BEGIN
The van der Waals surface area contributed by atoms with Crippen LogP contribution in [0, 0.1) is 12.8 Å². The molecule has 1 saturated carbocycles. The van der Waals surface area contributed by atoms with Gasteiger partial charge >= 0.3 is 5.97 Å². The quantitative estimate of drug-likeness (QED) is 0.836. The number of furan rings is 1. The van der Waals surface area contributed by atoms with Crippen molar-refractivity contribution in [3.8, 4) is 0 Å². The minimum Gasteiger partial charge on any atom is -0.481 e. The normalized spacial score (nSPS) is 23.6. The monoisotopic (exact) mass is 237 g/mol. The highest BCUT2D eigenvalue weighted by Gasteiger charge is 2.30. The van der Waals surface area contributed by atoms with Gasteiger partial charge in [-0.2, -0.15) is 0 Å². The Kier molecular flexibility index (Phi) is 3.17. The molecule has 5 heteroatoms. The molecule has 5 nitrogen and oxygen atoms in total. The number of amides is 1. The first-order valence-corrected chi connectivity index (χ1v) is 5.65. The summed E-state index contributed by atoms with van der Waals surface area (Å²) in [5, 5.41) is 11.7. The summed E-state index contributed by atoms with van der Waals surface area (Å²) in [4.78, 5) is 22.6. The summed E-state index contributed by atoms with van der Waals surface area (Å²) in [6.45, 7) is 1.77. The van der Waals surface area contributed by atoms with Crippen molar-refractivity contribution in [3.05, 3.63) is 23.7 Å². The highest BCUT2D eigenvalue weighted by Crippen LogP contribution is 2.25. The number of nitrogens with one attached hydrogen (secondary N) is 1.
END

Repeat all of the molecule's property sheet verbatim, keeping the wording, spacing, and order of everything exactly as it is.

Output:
The van der Waals surface area contributed by atoms with Crippen LogP contribution in [0, 0.1) is 12.8 Å². The molecule has 1 saturated carbocycles. The van der Waals surface area contributed by atoms with Gasteiger partial charge >= 0.3 is 5.97 Å². The quantitative estimate of drug-likeness (QED) is 0.836. The number of furan rings is 1. The van der Waals surface area contributed by atoms with Crippen molar-refractivity contribution in [3.8, 4) is 0 Å². The minimum Gasteiger partial charge on any atom is -0.481 e. The normalized spacial score (nSPS) is 23.6. The monoisotopic (exact) mass is 237 g/mol. The highest BCUT2D eigenvalue weighted by Gasteiger charge is 2.30. The van der Waals surface area contributed by atoms with Gasteiger partial charge in [-0.2, -0.15) is 0 Å². The Kier molecular flexibility index (Phi) is 3.17. The molecule has 5 heteroatoms. The molecule has 5 nitrogen and oxygen atoms in total. The number of amides is 1. The first-order valence-corrected chi connectivity index (χ1v) is 5.65. The summed E-state index contributed by atoms with van der Waals surface area (Å²) in [5, 5.41) is 11.7. The summed E-state index contributed by atoms with van der Waals surface area (Å²) in [4.78, 5) is 22.6. The summed E-state index contributed by atoms with van der Waals surface area (Å²) in [6.45, 7) is 1.77. The van der Waals surface area contributed by atoms with Crippen molar-refractivity contribution in [3.05, 3.63) is 23.7 Å². The highest BCUT2D eigenvalue weighted by Crippen LogP contribution is 2.25. The number of nitrogens with one attached hydrogen (secondary N) is 1.